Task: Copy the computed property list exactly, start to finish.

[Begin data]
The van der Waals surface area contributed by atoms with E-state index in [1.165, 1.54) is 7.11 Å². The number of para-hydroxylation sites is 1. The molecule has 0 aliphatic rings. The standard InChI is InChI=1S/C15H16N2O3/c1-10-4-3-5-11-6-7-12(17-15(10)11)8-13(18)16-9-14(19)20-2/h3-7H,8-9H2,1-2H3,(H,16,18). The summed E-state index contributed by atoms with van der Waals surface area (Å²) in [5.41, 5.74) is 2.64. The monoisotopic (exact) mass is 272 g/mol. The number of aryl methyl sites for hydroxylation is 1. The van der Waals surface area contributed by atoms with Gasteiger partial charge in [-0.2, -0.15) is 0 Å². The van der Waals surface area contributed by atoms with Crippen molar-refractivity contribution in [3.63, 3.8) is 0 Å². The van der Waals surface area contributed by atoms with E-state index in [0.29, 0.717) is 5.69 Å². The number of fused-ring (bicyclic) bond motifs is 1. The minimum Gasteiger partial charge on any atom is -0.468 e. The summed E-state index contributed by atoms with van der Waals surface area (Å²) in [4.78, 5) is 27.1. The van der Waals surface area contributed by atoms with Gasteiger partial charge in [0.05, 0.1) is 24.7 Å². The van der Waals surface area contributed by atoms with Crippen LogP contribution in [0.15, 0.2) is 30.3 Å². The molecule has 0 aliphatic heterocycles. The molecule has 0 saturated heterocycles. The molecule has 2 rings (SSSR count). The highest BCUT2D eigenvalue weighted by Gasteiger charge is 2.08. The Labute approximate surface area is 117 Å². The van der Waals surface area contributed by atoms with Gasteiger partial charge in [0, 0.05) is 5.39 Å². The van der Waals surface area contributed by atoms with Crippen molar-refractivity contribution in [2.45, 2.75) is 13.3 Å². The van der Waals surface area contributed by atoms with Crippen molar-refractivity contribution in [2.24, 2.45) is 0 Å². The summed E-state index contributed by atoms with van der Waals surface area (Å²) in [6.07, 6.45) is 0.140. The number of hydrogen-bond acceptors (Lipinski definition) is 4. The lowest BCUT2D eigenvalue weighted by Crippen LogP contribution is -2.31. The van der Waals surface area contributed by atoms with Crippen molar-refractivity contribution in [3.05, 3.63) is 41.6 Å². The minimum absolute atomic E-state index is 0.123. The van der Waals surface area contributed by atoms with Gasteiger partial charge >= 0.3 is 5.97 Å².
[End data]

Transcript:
The van der Waals surface area contributed by atoms with E-state index in [1.165, 1.54) is 7.11 Å². The number of para-hydroxylation sites is 1. The molecule has 0 aliphatic rings. The standard InChI is InChI=1S/C15H16N2O3/c1-10-4-3-5-11-6-7-12(17-15(10)11)8-13(18)16-9-14(19)20-2/h3-7H,8-9H2,1-2H3,(H,16,18). The summed E-state index contributed by atoms with van der Waals surface area (Å²) in [5.41, 5.74) is 2.64. The monoisotopic (exact) mass is 272 g/mol. The number of aryl methyl sites for hydroxylation is 1. The van der Waals surface area contributed by atoms with Gasteiger partial charge in [-0.2, -0.15) is 0 Å². The van der Waals surface area contributed by atoms with Crippen molar-refractivity contribution in [3.63, 3.8) is 0 Å². The van der Waals surface area contributed by atoms with E-state index in [0.29, 0.717) is 5.69 Å². The number of fused-ring (bicyclic) bond motifs is 1. The minimum Gasteiger partial charge on any atom is -0.468 e. The summed E-state index contributed by atoms with van der Waals surface area (Å²) in [4.78, 5) is 27.1. The van der Waals surface area contributed by atoms with Gasteiger partial charge in [0.05, 0.1) is 24.7 Å². The van der Waals surface area contributed by atoms with Crippen LogP contribution in [0.15, 0.2) is 30.3 Å². The molecule has 0 aliphatic heterocycles. The molecule has 0 saturated heterocycles. The molecule has 2 rings (SSSR count). The highest BCUT2D eigenvalue weighted by Gasteiger charge is 2.08. The Labute approximate surface area is 117 Å². The van der Waals surface area contributed by atoms with Gasteiger partial charge in [0, 0.05) is 5.39 Å². The van der Waals surface area contributed by atoms with Crippen molar-refractivity contribution in [2.45, 2.75) is 13.3 Å². The van der Waals surface area contributed by atoms with Crippen molar-refractivity contribution in [2.24, 2.45) is 0 Å². The summed E-state index contributed by atoms with van der Waals surface area (Å²) in [6.07, 6.45) is 0.140. The number of hydrogen-bond acceptors (Lipinski definition) is 4. The lowest BCUT2D eigenvalue weighted by Crippen LogP contribution is -2.31. The van der Waals surface area contributed by atoms with Crippen molar-refractivity contribution in [3.05, 3.63) is 41.6 Å². The minimum absolute atomic E-state index is 0.123. The van der Waals surface area contributed by atoms with Gasteiger partial charge >= 0.3 is 5.97 Å².